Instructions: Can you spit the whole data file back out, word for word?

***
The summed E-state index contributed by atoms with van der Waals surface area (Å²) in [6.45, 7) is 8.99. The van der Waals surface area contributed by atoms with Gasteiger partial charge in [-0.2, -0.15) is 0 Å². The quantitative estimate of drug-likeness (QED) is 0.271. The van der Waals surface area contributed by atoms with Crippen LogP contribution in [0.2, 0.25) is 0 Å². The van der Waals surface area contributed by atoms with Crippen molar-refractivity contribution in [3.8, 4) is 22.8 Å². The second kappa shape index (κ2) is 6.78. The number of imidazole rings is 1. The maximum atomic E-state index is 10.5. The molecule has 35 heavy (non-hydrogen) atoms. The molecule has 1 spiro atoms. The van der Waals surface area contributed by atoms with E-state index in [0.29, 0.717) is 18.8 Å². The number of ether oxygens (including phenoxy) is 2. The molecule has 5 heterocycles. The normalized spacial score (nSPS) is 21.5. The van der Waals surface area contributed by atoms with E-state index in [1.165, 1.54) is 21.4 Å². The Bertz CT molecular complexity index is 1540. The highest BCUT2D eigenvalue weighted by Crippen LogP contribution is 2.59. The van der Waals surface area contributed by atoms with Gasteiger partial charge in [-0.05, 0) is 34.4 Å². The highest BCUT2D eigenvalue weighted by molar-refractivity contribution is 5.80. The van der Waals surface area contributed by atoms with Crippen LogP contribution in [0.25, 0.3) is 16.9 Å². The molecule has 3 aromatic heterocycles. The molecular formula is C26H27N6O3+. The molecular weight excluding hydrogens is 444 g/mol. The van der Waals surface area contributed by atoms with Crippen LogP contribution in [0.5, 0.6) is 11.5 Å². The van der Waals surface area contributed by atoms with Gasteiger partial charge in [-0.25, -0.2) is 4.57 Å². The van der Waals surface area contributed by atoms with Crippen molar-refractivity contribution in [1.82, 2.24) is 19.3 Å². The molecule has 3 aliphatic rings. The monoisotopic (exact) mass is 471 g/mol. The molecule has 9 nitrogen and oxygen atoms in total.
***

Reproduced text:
The summed E-state index contributed by atoms with van der Waals surface area (Å²) in [6.45, 7) is 8.99. The van der Waals surface area contributed by atoms with Gasteiger partial charge in [-0.2, -0.15) is 0 Å². The quantitative estimate of drug-likeness (QED) is 0.271. The van der Waals surface area contributed by atoms with Crippen LogP contribution in [0.2, 0.25) is 0 Å². The van der Waals surface area contributed by atoms with Crippen molar-refractivity contribution in [3.8, 4) is 22.8 Å². The second kappa shape index (κ2) is 6.78. The number of imidazole rings is 1. The maximum atomic E-state index is 10.5. The molecule has 35 heavy (non-hydrogen) atoms. The molecule has 1 spiro atoms. The van der Waals surface area contributed by atoms with E-state index in [0.29, 0.717) is 18.8 Å². The number of ether oxygens (including phenoxy) is 2. The molecule has 5 heterocycles. The normalized spacial score (nSPS) is 21.5. The van der Waals surface area contributed by atoms with E-state index in [1.165, 1.54) is 21.4 Å². The Bertz CT molecular complexity index is 1540. The highest BCUT2D eigenvalue weighted by Crippen LogP contribution is 2.59. The van der Waals surface area contributed by atoms with Gasteiger partial charge in [-0.05, 0) is 34.4 Å². The highest BCUT2D eigenvalue weighted by molar-refractivity contribution is 5.80. The van der Waals surface area contributed by atoms with Crippen LogP contribution in [0.25, 0.3) is 16.9 Å². The molecule has 3 aromatic heterocycles. The molecular formula is C26H27N6O3+. The molecular weight excluding hydrogens is 444 g/mol. The van der Waals surface area contributed by atoms with Crippen LogP contribution in [0.5, 0.6) is 11.5 Å². The van der Waals surface area contributed by atoms with Gasteiger partial charge in [-0.25, -0.2) is 4.57 Å². The van der Waals surface area contributed by atoms with Crippen molar-refractivity contribution in [1.82, 2.24) is 19.3 Å². The molecule has 3 aliphatic rings. The monoisotopic (exact) mass is 471 g/mol. The molecule has 9 nitrogen and oxygen atoms in total.